William H. Macy's performance makes "A Slight Case of Murder" sizzle. 

More than Slightly Great

"A Slight Case of Murder"
Debuts Sunday, Sept. 19 at 8 p.m.
Repeats at 10 p.m. and midnight

Television's summer rerun doldrums don't end for another week or so, but there's a bright, sparkling patch of sunshine just around the corner that should perk up your spirits enormously. And it's probably more fun than a lot of what we'll see when the major networks unveil their fall seasons later this month.

This dazzling made-for-TV movie, "A Slight Case of Murder," has a lot going for it — a quirky and involving plot, a slick production and a stellar cast. But the front man is what makes this film such a bubbling delight: William H. Macy, who for the early part of his professional life may have been one of his generation's most under-appreciated actors.

It was a character named Jerry Lundegaard — that's right, the conniving car dealer in "Fargo" — who changed all that. Macy got to pull out all the stops, and the role earned him a well-deserved Oscar nomination. Since then, it's been all blue skies and green lights for Macy, with roles in "Pleasantville," "Boogie Nights," "Wag the Dog," "Air Force One" and the remake of "Psycho." Just as he reached what should be the midpoint of his career, Macy clearly hit his stride.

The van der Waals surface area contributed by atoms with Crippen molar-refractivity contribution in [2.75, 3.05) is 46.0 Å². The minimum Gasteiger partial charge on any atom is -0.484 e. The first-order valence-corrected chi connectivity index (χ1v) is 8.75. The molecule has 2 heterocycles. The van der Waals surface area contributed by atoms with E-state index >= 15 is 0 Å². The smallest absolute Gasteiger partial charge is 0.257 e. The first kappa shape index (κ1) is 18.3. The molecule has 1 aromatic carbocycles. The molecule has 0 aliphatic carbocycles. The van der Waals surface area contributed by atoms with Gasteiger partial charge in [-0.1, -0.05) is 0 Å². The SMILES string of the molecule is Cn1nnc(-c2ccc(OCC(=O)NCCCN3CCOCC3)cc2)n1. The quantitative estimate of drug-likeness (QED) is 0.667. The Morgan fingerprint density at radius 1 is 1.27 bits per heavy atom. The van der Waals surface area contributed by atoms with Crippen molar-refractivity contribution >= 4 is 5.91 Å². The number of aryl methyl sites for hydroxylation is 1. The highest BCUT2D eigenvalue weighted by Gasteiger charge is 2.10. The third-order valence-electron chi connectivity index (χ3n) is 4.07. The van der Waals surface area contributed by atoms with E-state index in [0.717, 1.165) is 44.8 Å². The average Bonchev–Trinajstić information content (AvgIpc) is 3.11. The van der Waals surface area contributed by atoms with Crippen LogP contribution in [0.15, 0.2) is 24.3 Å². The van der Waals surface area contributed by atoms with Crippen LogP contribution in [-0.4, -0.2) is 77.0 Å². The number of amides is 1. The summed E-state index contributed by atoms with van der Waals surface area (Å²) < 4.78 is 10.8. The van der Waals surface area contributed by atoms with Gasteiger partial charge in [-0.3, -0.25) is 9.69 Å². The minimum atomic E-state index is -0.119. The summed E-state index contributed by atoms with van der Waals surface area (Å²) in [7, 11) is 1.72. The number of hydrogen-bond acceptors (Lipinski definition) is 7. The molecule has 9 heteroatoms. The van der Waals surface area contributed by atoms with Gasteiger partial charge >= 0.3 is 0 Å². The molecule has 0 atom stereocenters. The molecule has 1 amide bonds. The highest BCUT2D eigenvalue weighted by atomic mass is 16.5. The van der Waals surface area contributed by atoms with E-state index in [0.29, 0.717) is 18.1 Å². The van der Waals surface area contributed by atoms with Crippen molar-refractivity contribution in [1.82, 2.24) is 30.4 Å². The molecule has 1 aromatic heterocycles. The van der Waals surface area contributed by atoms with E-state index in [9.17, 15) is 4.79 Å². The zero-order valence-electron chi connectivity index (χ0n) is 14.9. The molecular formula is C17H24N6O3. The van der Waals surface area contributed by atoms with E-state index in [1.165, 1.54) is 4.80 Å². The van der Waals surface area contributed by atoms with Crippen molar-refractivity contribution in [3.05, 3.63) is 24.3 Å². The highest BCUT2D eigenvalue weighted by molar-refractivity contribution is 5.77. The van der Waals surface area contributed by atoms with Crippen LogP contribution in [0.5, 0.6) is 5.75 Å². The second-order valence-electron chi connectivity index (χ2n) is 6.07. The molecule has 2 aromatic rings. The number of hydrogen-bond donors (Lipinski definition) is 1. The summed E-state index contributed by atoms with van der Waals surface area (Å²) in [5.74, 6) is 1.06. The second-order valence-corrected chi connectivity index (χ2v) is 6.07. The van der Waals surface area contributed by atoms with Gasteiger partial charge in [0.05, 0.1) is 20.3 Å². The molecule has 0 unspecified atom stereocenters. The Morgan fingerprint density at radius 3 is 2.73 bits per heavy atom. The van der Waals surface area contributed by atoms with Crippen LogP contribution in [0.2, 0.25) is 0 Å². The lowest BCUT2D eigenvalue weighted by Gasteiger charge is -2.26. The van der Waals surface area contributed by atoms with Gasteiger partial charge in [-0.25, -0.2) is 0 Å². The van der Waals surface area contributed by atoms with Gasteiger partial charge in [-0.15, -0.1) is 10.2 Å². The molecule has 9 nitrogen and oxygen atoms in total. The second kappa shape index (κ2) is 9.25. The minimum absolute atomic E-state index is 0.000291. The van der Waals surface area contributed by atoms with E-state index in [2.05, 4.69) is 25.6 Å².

Without Macy, "A Slight Case of Murder" would still be a fairly good movie. With him, it crackles and sizzles like a drop of cold water on a hot griddle.

The movie is based on Donald E. Westlake's comic novella "A Travesty." Macy plays Terry Thorpe, for whom life is good. He's a movie critic on TV, with his face plastered on the sides of transit buses, and he teaches college classes in the history of film. He's also what our parents would have called a cad, but that's just one of the things that makes his life so deliciously complete — so long as his stable of luscious women keep to their own stalls and don't discover that there are other mares in the running.

Then the unexpected happens. Thorpe is having a slight disagreement after dinner with one of his bevy of bedmates when she slips on an ice cube, falls, and fatally cracks her head on the edge of a coffee table. Thorpe's life begins to read like the script for one of his film-noir favorites, with more than a twist of wry.

Thorpe's plan to leave the body for someone else to discover turns out to be a bad one: His dead beauty's husband has hired a private detective to spy on his wife, and the P.I. snaps off a few pictures as Thorpe leaves the scene.

Blackmail, reverse blackmail, a comic bank robbery that will leave you laughing out loud, and a policeman with a screenplay and a wife who adores old movies are only a few of the surprising turns in this suspenseful, comic thriller. And it doesn't hurt that Adam Arkin ("Chicago Hope") as the policeman and Felicity Huffman ("Sports Night;" she's also Macy's real-life wife) as another of Thorpe's bedmates, get to have more fun in their roles than the law oughta allow.

"A Slight Case of Murder" is a tour de force for Macy — and the rest of the small cast — and just when you think Thorpe has it all under control, the story ends with a twist that wraps the whole package up with a big red bow. Don't miss "A Slight Case of Murder." It's well worth your

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